In this section there will be a discussion of how the data was reduced and analysed to produce results from the raw spectra and images.
Spectral Fitting – using FORTRAN
To get values of the physical parameters of temperature, column density and total emission a program, written in FORTRAN by Dr. Steve Miller, called spexfit was used. This program had to be studied to understand what various parts of it did, and to get a grasp of how the FORTRAN language was written (an example of some FORTRAN code can be found in Appendix A). The program read in a spectrum, as flux against wavelength, and fitted it against a theoretical spectrum using a least squares fit procedure. The theoretical spectrum was produced by providing the program with initial values of the temperature, a constant background and a H3+ coefficient. To make this program produce a more accurate fit it was thought that a non-constant background needed to be used rather than the previously used constant value. This would be especially helpful in regions were the background level was getting comparable in intensity to the spectral lines. The background that was to be fitted to the spectrum was actually the spectrum taken at the centre of Jupiter. In the wavelength region being examined there is a lot of absorption of solar infrared radiation by methane in the lower atmosphere. This absorption is not absolute and varies with wavelength, so there is still a continuum of light reflected off and generated by Jupiter. The continuum is greatest nearer the centre of the planet’s disc, but falls off towards the limb. This is because when you look to a certain depth into the atmosphere at the limb you are looking through more atmosphere than when looking to the same depth near the centre of the disc, therefore more of the background light appears to be absorbed at the limb. This effect is called limb darkening. At the centre of the disc the background continuum drowns out any H3+ emission lines and therefore can be used as a background for the rest of the spectrum. In the regions containing the aurorae the continuum looks very dark, but will actually just be a scaled down version of the central continuum. The aurorae spread some way away from the limb and the background can become quite considerable. It is in these regions that fitting a varying background becomes particularly advantageous. An image of one of the spectra can be seen in Fig. 4.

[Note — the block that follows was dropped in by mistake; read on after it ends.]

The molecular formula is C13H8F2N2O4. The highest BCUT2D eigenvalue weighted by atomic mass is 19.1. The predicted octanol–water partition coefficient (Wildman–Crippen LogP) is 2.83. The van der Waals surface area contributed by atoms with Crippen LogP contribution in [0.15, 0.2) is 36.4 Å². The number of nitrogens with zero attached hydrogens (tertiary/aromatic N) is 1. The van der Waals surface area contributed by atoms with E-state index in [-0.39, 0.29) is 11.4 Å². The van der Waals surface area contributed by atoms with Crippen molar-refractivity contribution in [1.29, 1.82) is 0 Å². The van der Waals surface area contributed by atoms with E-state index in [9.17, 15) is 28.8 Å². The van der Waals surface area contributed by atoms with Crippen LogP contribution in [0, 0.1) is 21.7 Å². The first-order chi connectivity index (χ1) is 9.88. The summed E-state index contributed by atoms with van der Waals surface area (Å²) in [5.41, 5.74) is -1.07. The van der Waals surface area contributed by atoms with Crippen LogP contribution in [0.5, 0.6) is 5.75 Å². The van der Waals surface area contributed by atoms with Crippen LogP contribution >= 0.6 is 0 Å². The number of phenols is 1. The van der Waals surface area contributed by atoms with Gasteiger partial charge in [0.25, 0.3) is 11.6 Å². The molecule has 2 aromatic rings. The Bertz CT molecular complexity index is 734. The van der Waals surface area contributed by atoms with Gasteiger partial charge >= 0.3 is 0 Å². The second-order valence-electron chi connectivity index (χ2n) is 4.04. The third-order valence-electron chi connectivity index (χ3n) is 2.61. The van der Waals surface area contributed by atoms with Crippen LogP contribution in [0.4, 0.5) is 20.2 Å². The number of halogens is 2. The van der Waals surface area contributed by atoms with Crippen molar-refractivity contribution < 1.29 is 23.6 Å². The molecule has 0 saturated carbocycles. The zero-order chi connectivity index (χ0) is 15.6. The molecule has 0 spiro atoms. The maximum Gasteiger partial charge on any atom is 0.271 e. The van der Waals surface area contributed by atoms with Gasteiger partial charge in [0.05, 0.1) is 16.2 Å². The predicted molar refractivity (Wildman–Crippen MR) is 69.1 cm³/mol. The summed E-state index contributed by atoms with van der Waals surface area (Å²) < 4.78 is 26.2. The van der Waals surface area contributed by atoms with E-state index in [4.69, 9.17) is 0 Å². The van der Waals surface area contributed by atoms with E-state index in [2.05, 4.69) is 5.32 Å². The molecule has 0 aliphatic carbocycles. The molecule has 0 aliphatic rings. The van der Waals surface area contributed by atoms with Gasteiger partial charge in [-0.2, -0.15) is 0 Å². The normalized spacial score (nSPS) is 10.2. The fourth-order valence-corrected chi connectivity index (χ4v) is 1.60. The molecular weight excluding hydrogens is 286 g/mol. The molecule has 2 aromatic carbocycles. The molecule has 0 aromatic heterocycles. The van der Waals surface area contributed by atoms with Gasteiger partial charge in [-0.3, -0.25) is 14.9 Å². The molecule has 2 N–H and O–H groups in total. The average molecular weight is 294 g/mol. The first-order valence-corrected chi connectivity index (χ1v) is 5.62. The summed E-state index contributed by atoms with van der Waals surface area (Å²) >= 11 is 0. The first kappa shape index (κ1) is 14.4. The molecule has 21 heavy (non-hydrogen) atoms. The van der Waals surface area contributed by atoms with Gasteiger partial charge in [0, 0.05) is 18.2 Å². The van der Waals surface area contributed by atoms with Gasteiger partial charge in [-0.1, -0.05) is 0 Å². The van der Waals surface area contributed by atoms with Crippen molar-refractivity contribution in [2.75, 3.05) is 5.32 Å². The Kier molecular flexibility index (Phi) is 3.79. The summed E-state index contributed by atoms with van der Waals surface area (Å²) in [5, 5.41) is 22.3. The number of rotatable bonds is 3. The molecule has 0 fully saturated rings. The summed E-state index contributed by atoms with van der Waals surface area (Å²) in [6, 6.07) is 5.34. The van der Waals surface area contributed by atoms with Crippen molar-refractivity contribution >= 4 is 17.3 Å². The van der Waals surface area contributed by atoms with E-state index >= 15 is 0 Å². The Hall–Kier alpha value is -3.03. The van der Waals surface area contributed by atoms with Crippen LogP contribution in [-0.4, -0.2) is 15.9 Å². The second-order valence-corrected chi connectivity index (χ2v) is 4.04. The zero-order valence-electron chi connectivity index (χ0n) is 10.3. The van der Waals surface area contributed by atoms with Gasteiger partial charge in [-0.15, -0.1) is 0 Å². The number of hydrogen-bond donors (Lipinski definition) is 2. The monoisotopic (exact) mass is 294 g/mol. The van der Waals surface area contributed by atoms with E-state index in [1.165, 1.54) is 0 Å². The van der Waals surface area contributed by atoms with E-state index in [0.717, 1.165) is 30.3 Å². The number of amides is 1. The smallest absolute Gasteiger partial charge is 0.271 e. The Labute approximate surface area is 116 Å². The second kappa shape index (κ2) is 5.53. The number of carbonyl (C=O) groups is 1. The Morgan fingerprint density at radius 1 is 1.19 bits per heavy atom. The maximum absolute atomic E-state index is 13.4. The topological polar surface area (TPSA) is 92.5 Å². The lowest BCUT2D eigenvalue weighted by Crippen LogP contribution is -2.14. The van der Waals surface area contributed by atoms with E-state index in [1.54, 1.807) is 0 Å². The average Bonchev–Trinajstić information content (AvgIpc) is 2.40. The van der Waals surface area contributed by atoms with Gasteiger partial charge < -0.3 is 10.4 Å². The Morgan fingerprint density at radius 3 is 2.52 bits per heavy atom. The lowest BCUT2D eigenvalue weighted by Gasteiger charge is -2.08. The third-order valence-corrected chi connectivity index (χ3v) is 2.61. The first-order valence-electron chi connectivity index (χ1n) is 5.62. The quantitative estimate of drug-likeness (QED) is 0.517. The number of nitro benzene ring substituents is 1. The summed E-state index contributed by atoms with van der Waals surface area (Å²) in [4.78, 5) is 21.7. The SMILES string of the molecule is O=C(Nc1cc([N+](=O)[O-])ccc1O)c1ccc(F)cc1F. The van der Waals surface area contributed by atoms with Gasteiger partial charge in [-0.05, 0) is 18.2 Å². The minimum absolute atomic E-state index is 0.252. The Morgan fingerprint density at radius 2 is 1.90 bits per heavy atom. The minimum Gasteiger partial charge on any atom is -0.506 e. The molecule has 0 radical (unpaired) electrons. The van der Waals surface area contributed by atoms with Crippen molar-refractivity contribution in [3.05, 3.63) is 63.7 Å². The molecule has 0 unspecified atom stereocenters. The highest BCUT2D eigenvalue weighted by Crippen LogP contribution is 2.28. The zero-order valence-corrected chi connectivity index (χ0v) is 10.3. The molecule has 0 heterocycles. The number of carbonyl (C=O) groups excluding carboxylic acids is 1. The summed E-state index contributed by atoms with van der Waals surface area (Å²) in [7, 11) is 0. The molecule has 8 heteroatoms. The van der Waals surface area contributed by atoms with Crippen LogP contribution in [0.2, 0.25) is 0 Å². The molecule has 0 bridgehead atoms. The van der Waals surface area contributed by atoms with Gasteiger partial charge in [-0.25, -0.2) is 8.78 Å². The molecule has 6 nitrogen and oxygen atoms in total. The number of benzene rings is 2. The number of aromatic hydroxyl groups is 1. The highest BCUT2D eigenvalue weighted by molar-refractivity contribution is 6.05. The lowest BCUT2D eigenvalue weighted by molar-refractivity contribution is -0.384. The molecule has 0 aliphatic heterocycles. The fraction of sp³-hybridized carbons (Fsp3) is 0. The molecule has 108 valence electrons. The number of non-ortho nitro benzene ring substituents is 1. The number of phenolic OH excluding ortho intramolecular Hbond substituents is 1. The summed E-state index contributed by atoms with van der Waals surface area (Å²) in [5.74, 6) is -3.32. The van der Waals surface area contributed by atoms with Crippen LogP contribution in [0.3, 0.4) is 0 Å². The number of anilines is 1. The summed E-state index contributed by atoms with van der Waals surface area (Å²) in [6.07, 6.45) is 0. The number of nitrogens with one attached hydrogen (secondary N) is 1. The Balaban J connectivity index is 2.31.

Fig. 4. This image shows one of the spectra from the observations. The bright H3+ auroral emission can be seen at the top and bottom of the image, with the Q-branch lines on the left side. The northern aurora is at the bottom and the southern one at the top. The background reflected light can clearly be seen, with it dimming towards the limb.